Disruption of the STAT1 gene accelerates liver regeneration in male but not female mice (Fig. 1), suggesting that STAT1 may play a role in suppressing liver regeneration in male mice, but not in female mice in the PHx model. The reason for this discrepancy is not clear. Furthermore, we provide evidence suggesting that activation of STAT1 is a negative regulator for liver regeneration in our model of poly I:C+PHx. First, although activation of hepatic STAT1 is detected at low levels in the PHx model alone, high levels are detected in the PHx+poly I:C model.17 Disruption of the STAT1 gene abolishes poly I:C inhibition of liver regeneration, which is restored by overexpression of STAT1 (Fig. 1). The levels of STAT1 protein after hydrodynamic injection of STAT1 cDNA are much greater than in wild-type mice. It is our belief that STAT1 overexpression is pathophysiologically relevant because STAT1 is significantly elevated in HCV-infected livers with cirrhosis (Fig. 6).28–31 Second, poly I:C indirectly inhibits hepatocyte proliferation in vitro when co-cultured with liver MNCs via IFN-γ/STAT1-dependent mechanisms (Fig. 3). Third, IFN-γ inhibition of hepatocyte proliferation in vitro is STAT1-dependent (Fig. 4). Taken together, these findings strongly suggest that STAT1 plays an important role in the inhibition of liver regeneration and hepatocyte proliferation when activated by poly I:C or IFN-γ.

Next, we demonstrate that IRF-1 and p21cip1, 2 genes downstream of STAT1, contribute to the negative effect of STAT1 in liver regeneration. First, results shown in Fig. 2A and Fig. 4A clearly demonstrate that poly I:C and IFN-γ induction of IRF-1 in vivo and in vitro, respectively, are STAT1-dependent. IFN-γ induction of p21cip1in vitro is completely abolished in STAT1−/− and IRF-1−/− hepatocytes, suggesting that p21cip1 is a downstream gene of STAT1/IRF-1 (Fig. 4A). However, poly I:C induction of p21cip1in vivo is only slightly reduced in STAT1−/− mice (Fig. 2A). In addition to IFN-α/β and IFN-γ, in vivo treatment with poly I:C also elevates expression of many other cytokines including IL-6 and TNF-α, followed by induction of p21cip1 expression via a STAT1-independent mechanism. This may be responsible for the significant induction of p21cip1 in STAT1−/− mice after poly I:C injection. Moreover, we also demonstrate that poly I:C inhibition of liver regeneration in vivo and IFN-γ inhibition of hepatocyte proliferation in vitro are only partially diminished in IRF-1−/− and p21cip1–/– mice (Figs. 2, 4), suggesting that poly I:C/IFN-γ inhibits liver regeneration and hepatocyte proliferation via IRF-1/p21cip1-dependent and -independent mechanisms. Recently, Brooling et al.32 reported that generation of nitric oxide also contributes to the inhibitory effect of IFN-γ on hepatocyte proliferation in conjunction with TNF-α or lipopolysaccharide, which could be another mechanism contributing to IFN-γ inhibition of hepatocyte proliferation in addition to IRF-1/p21cip1.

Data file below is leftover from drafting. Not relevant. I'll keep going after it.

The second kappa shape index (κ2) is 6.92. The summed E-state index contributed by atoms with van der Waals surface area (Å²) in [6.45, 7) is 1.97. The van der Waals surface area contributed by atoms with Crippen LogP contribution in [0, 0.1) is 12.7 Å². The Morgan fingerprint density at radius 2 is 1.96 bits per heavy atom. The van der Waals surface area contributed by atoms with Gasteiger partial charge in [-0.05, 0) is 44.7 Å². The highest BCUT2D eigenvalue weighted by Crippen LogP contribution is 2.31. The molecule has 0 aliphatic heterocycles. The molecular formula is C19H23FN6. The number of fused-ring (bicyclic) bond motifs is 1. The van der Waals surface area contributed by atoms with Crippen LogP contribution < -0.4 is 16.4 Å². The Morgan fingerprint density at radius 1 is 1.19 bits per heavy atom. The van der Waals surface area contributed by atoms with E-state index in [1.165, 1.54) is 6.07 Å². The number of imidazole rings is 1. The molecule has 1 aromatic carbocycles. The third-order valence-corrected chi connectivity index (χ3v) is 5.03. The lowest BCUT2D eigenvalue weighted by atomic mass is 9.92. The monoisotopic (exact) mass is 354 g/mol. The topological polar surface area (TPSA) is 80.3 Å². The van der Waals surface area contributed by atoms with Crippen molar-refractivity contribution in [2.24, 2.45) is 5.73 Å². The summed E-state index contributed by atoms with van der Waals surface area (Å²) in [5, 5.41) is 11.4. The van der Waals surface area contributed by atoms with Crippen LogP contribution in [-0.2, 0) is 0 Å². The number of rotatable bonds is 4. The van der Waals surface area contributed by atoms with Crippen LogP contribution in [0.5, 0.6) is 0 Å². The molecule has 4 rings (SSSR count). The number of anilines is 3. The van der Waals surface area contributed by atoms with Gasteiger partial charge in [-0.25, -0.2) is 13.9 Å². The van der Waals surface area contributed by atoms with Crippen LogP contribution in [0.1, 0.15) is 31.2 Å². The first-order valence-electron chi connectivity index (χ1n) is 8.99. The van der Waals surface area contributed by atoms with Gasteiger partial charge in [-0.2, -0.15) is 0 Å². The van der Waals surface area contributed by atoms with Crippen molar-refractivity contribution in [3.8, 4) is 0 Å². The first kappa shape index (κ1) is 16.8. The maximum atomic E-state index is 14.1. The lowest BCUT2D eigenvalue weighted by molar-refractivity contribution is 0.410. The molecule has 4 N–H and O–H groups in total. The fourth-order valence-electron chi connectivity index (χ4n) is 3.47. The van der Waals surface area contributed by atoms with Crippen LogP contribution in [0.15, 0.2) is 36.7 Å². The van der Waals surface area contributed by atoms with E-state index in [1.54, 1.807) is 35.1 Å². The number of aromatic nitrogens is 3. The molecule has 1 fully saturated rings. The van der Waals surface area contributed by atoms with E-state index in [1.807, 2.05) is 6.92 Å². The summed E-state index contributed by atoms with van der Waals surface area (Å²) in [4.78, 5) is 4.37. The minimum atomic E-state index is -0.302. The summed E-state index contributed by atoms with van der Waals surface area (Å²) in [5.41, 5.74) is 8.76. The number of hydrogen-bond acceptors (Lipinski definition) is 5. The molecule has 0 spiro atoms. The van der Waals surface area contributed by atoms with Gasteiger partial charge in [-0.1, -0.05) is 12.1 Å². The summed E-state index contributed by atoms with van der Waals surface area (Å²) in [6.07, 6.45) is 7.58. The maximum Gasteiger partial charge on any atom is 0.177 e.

SOCS1, which is another downstream gene of IFN-γ/STAT1, plays a key role in terminating the IFN-γ signaling pathway.18 We demonstrate here that SOCS3, but not SOCS1, is induced after PHx (Fig. 5), which is consistent with data from the Fausto laboratory.24 Recently, the same group obtained results using liver-specific SOCS3−/− mice, suggesting that SOCS3 is a crucial negative regulator of liver regeneration after PHx.33 SOCS1 is not induced in the PHx model, suggesting that SOCS1 may play a minor role in liver regeneration in this model. However, SOCS1 is significantly elevated after poly I:C treatment in our model and is STAT1-dependent (Fig. 5). As SOCS1−/− mice typically do not survive after birth, liver regeneration cannot be studied in these mice. However, IFN-γ−/−SOCS1−/− mice do survive, and IFN-γ treatment induces greater inhibition of cell proliferation of SOCS1−/− hepatocytes isolated from these mice compared to IFN-γ −/−SOCS1+/+ controls (Fig. 5), suggesting that SOCS1 may stimulate liver regeneration via inhibition of the IFN-γ/STAT1 signaling pathway in our model of poly I:C+PHx. Conclusive evidence is dependent on further studies using liver-specific SOCS1−/− mice.

In addition to inhibiting hepatocyte proliferation, IFN-γ also induces apoptosis in cultured hepatocytes via STAT1/IRF-1-dependent mechanisms (Fig. 4D-F). Although IFN-γ induces apoptosis in hepatocytes in vitro, apoptosis is not significantly enhanced in vivo after poly I:C+PHx compared to PHx alone, which may be due to activation of anti-apoptotic signals (such as STAT3 and NF-κB) in the in vivo model. Taken together, IFN-γ treatment induces both apoptosis and cell cycle arrest of hepatocytes via STAT1/IRF-1 dependent mechanisms; however, it is not clear how much apoptotic cell death contributes to reducing cell proliferation after IFN-γ treatment. Evidence suggests that different downstream genes controlled by IRF-1 are involved in IFN-γ-mediated cell cycle arrest and apoptosis. For example, IRF-1 induction of p53 and p21cip1 is involved in IFN-γ-mediated cell cycle arrest, while IRF induction of caspase 1 and caspase 7 is involved in IFN-γ-mediated cell apoptosis.34, 35 Further studies are required to explore the genes involved in both apoptosis and cell cycle arrest of hepatocytes induced by IFN-γ.